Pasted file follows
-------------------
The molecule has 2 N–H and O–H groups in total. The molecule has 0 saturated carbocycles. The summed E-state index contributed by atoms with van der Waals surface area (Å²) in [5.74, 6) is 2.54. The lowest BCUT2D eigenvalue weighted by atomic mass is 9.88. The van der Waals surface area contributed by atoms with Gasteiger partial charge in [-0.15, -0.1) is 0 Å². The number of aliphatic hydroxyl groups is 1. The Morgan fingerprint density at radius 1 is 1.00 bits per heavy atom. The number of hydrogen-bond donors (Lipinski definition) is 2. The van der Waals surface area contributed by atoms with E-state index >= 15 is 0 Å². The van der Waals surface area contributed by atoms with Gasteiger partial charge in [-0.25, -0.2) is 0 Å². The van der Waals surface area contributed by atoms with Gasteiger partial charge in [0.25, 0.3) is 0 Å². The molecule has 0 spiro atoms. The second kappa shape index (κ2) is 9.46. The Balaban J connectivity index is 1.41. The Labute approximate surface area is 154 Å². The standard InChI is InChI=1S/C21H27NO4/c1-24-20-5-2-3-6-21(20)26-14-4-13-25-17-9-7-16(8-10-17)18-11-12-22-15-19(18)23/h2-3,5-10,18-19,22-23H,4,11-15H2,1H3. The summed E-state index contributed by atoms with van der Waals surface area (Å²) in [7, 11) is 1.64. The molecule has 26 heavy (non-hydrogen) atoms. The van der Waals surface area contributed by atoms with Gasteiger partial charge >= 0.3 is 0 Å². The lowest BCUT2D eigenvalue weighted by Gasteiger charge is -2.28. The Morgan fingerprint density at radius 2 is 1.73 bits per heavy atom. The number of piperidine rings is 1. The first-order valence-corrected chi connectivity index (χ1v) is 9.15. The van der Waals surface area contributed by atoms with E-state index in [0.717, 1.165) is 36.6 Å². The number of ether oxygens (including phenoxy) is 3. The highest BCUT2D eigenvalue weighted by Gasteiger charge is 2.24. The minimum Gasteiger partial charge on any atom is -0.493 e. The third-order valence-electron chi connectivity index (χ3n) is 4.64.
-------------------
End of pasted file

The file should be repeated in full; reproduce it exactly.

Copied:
The molecule has 2 N–H and O–H groups in total. The molecule has 0 saturated carbocycles. The summed E-state index contributed by atoms with van der Waals surface area (Å²) in [5.74, 6) is 2.54. The lowest BCUT2D eigenvalue weighted by atomic mass is 9.88. The van der Waals surface area contributed by atoms with Gasteiger partial charge in [-0.15, -0.1) is 0 Å². The number of aliphatic hydroxyl groups is 1. The Morgan fingerprint density at radius 1 is 1.00 bits per heavy atom. The number of hydrogen-bond donors (Lipinski definition) is 2. The van der Waals surface area contributed by atoms with E-state index >= 15 is 0 Å². The van der Waals surface area contributed by atoms with Gasteiger partial charge in [-0.25, -0.2) is 0 Å². The van der Waals surface area contributed by atoms with Gasteiger partial charge in [0.25, 0.3) is 0 Å². The molecule has 0 spiro atoms. The second kappa shape index (κ2) is 9.46. The Balaban J connectivity index is 1.41. The Labute approximate surface area is 154 Å². The standard InChI is InChI=1S/C21H27NO4/c1-24-20-5-2-3-6-21(20)26-14-4-13-25-17-9-7-16(8-10-17)18-11-12-22-15-19(18)23/h2-3,5-10,18-19,22-23H,4,11-15H2,1H3. The summed E-state index contributed by atoms with van der Waals surface area (Å²) in [7, 11) is 1.64. The molecule has 26 heavy (non-hydrogen) atoms. The van der Waals surface area contributed by atoms with Gasteiger partial charge >= 0.3 is 0 Å². The lowest BCUT2D eigenvalue weighted by Gasteiger charge is -2.28. The Morgan fingerprint density at radius 2 is 1.73 bits per heavy atom. The number of piperidine rings is 1. The first-order valence-corrected chi connectivity index (χ1v) is 9.15. The van der Waals surface area contributed by atoms with E-state index in [0.717, 1.165) is 36.6 Å². The number of ether oxygens (including phenoxy) is 3. The highest BCUT2D eigenvalue weighted by Gasteiger charge is 2.24. The minimum Gasteiger partial charge on any atom is -0.493 e. The third-order valence-electron chi connectivity index (χ3n) is 4.64.